August 12, 2010
The suitability standard governing broker-dealers and registered representatives is a robust and heavily enforced standard. A move towards the fiduciary standard that is currently governing investment advisers would pose several issues.
Compliance costs-both in terms of finances and time-are already high, and those costs are eventually felt by clients. Adding another layer of regulation means another layer of compliance, and even more cost to clients.
The liabilities of a fiduciary duty could mean even more additional costs for and a potentially more challenged ability to serve my clients. The following types of questions will have to be answered:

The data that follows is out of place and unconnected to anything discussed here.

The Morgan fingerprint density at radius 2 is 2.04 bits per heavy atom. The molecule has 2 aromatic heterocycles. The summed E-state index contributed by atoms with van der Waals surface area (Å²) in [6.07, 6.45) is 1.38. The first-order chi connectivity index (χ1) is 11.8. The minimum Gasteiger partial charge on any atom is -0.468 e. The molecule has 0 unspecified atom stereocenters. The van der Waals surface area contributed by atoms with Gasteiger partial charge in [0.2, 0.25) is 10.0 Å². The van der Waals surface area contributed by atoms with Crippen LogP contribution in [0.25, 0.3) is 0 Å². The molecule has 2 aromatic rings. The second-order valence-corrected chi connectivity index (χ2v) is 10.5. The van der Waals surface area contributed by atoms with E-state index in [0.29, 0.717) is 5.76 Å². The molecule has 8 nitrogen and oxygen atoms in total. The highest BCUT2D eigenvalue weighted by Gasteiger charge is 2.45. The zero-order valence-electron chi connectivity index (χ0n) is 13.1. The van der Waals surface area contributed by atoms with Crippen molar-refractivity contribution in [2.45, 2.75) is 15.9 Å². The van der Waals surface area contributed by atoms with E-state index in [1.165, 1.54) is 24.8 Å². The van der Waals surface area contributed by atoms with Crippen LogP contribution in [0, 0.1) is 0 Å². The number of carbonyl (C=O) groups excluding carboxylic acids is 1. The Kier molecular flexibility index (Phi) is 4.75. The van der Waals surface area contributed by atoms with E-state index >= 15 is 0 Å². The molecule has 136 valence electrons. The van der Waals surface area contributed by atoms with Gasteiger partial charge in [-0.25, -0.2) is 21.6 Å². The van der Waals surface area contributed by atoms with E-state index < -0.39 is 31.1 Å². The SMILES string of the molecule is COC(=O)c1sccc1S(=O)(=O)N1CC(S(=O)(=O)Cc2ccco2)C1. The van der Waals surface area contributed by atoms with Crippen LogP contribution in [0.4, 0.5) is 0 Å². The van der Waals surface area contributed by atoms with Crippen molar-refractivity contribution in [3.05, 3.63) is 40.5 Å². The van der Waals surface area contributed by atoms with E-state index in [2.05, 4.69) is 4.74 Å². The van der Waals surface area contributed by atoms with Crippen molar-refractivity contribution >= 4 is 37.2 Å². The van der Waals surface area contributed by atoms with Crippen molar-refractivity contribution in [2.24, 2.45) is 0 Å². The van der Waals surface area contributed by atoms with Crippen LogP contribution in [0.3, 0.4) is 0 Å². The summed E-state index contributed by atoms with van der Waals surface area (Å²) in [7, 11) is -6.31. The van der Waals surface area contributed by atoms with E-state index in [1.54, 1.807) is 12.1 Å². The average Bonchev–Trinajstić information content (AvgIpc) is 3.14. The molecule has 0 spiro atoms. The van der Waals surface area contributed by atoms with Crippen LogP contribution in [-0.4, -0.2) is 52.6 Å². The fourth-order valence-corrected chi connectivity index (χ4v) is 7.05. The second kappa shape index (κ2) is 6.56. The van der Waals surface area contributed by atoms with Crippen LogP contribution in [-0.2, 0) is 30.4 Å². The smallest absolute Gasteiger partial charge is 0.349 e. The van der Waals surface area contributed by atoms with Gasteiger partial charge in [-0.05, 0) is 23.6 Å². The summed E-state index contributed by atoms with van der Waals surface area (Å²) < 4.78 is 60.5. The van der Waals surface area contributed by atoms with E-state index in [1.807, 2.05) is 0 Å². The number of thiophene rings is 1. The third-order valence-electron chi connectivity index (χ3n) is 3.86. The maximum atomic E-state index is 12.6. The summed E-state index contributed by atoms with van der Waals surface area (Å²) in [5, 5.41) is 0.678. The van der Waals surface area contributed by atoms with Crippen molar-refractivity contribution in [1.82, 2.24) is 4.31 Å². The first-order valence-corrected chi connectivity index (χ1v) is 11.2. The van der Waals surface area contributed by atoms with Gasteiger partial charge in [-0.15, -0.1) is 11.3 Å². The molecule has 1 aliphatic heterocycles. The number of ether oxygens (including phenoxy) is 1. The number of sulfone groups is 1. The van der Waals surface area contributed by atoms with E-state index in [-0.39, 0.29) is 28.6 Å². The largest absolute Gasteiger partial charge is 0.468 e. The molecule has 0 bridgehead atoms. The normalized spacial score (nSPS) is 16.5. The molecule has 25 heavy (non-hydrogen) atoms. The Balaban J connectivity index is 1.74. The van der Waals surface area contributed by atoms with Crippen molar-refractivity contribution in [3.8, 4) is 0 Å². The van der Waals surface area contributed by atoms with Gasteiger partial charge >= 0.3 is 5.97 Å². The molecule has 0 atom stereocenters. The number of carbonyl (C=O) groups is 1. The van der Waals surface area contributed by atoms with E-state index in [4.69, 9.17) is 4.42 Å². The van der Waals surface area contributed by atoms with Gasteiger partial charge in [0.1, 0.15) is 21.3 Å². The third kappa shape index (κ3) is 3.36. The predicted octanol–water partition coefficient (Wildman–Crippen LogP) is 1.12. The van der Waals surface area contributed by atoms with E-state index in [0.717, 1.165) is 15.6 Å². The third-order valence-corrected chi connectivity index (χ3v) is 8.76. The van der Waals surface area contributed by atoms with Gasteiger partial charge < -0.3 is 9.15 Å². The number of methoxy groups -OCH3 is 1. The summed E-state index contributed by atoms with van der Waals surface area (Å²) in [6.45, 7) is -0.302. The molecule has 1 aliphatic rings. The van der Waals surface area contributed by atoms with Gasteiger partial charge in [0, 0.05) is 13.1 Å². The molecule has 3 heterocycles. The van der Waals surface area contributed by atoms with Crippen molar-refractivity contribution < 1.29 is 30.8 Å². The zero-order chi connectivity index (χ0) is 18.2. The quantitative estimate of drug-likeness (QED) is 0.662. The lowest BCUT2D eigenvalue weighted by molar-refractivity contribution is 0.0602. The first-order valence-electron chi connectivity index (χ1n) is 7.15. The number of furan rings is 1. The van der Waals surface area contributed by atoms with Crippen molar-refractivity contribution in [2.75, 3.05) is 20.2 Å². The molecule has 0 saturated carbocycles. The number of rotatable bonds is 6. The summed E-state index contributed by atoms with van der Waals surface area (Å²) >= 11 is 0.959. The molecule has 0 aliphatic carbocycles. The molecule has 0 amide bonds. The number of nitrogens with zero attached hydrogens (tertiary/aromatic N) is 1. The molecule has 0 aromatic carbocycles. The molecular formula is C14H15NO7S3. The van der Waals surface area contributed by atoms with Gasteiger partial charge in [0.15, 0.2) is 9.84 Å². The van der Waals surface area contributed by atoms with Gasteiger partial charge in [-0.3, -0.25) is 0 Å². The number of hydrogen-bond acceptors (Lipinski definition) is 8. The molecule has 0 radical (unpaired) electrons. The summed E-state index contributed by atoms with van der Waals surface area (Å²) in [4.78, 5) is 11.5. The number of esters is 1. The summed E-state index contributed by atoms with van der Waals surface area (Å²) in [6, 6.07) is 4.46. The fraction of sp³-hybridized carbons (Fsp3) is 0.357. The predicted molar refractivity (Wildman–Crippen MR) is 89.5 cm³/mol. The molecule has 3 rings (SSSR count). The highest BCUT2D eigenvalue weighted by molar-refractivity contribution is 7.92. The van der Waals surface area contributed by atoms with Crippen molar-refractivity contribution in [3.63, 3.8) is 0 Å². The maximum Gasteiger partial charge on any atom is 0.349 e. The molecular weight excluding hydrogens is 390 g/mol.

o Will moving to a fee-only model result in better, unbiased advice?
o Will I be forced to a fee only model to protect myself from liability?
o Can my clients afford to pay up front fees or will they be willing to?
o Will the liabilities drive up your errors and omissions coverage, forcing higher fees to cover these increased costs?
o Will I even continue to operate this part of my business if liabilities become too great?
In the end, different standards allow for different cost models, benefiting the entire spectrum of potential clients via choice. An across-the-board implementation of fiduciary standard will serve to eliminate different models, most likely, and shrink the market of service providers available to the public.